• 2019-07
  • 2019-08
  • 2019-09
  • 2019-10
  • 2020-03
  • 2020-07
  • 2020-08
  • 2021-03
  • br Inhibition of autophagy sensitizes


    3.3. Inhibition of autophagy sensitizes parental and resistant Pam3CSK4 to icotinib
    To determine whether autophagy inhibition sensitizes cells to ico-tinib, we evaluated the combined effects of chloroquine and icotinib on cell proliferation using parental and resistant cells. As shown in Fig. 3 A and B, CQ significantly augmented the icotinib-induced growth in-hibition. For further confirmation, we specifically inhibited autophagy with siRNAs targeting essential ATG 6 (Beclin-1) (Fig. 3 C). Consistent with experimental results using pharmacological inhibitors, autophagy inhibition by Atg 6 knockdown significantly decreased viability in both parental and resistant cells under icotinib treatment (Fig. 3 D and E). These results suggest that the combination of autophagy inhibition and icotinib is more effective compared with either treatment alone in both icotinib-sensitive and icotinib-resistant cells. 
    3.4. Rg3 inhibits autophagic flux and sensitizes parental and resistant cells to icotinib
    Several studies have suggested that Rg3 can inhibit autophagic flux. We examined the effect of Rg3 on autophagy by measuring LC3 II protein levels in Rg3-treated cells. Rg3 treatment of PC-9 and HCC827 cells increased the level of LC3 II protein in a dose- and time-dependent manner (Fig. 4 A and B). We also observed increased numbers of LC3 II puncta in PC-9 and HCC827 cells treated with Rg3 for 24 h compared with their controls (Fig. 4 C and D). At the same time, Rg3 treatment led to an increase in p62 (Fig. 4 E). An increase in LC3 II may represent either increased generation of autophagosomes and/or inhibition of autophagosomal degradation. A decrease in p62 can be a marker for an increase in autophagic flux. However, Rg3 treatment led to an increase in p62. Stabilization of p62 levels suggests that Rg3 inhibits its de-gradation. Additionally, cells treated with CQ and Rg3 did not have substantially enhanced LC3 II and p62 protein levels (Fig. 4 E). This observation suggests that the increased LC3 puncta formation accom-panied by increased p62 levels in Rg3-treated cells may be due to suppression of the late maturation or degradation stage of autophagy.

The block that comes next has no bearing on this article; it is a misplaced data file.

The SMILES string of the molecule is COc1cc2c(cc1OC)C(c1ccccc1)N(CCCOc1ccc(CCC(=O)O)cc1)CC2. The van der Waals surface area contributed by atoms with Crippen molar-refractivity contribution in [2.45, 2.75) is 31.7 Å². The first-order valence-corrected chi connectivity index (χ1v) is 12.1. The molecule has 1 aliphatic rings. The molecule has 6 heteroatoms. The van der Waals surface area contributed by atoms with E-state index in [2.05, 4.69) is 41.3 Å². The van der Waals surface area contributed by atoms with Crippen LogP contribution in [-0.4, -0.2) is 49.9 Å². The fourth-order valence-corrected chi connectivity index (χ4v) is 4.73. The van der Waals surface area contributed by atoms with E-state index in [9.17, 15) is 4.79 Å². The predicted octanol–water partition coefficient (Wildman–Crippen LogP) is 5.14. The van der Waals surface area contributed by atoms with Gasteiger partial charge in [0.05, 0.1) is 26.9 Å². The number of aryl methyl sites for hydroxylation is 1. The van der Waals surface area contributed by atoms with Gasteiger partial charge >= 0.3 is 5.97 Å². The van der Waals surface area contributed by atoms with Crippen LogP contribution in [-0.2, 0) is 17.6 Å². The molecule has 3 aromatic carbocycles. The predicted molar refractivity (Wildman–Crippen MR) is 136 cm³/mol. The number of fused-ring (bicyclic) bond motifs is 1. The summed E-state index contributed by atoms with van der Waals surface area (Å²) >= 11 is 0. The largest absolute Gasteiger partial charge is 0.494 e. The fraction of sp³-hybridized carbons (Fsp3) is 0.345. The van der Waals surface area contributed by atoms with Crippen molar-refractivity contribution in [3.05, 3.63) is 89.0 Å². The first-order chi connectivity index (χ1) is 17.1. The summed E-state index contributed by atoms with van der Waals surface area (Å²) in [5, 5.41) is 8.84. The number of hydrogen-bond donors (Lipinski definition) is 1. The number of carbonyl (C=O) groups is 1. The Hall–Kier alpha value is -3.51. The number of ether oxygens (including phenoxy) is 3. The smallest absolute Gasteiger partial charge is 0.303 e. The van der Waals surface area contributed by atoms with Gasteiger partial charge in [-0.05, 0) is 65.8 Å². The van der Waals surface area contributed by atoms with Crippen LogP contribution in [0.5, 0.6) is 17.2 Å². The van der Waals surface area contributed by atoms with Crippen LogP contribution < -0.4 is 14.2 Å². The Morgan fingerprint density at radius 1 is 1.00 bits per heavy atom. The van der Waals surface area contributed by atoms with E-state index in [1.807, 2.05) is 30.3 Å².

To determine whether the suppression of autophagic flux by Rg3 sensitizes cells to icotinib, we evaluated the combined effects of Rg3 and icotinib on cell proliferation using parental and resistant cells. As shown in Fig. 5 A-D, Rg3 significantly augmented the icotinib-induced growth inhibition in both parental and resistant cells. These results indicate that Rg3 can sensitize NSCLC cells to icotinib and reverse the resistance to icotinib through inhibition of autophagy.
    3.5. Rg3 reverses resistance to icotinib in an in vivo mouse model
    To further determine the therapeutic effect of Rg3 in combination with icotinib, we established PC-9R xenograft models in nude mice. As shown in Fig. 6 A and B, Rg3 alone and icotinib alone had no effect on the growth of tumors. Consistent with the in vitro results, combination treatment with Rg3 and icotinib significantly reduced tumor growth, indicating that Rg3 reverses the resistance to icotinib in vivo. Im-munohistochemical (IHC) analysis showed that the combination treat-ment decreased the expression of proliferating cell nuclear antigen (PCNA) but increased the expression of LC3-II (Fig. 6 C). Moreover, no significant weight loss or liver and kidney injury was observed due to
    Fig. 6. The combination of Rg3 plus icotinib reverses the resistance to icotinib in a mouse xenograft model. PC-9R tumors were established and treated with Rg3, icotinib or Rg3 plus icotinib for 14 days. Tumor volume (A) and weight (B) in each group. C, Immunohistochemical staining of LC3 and PCNA using paraffin-embedded sections.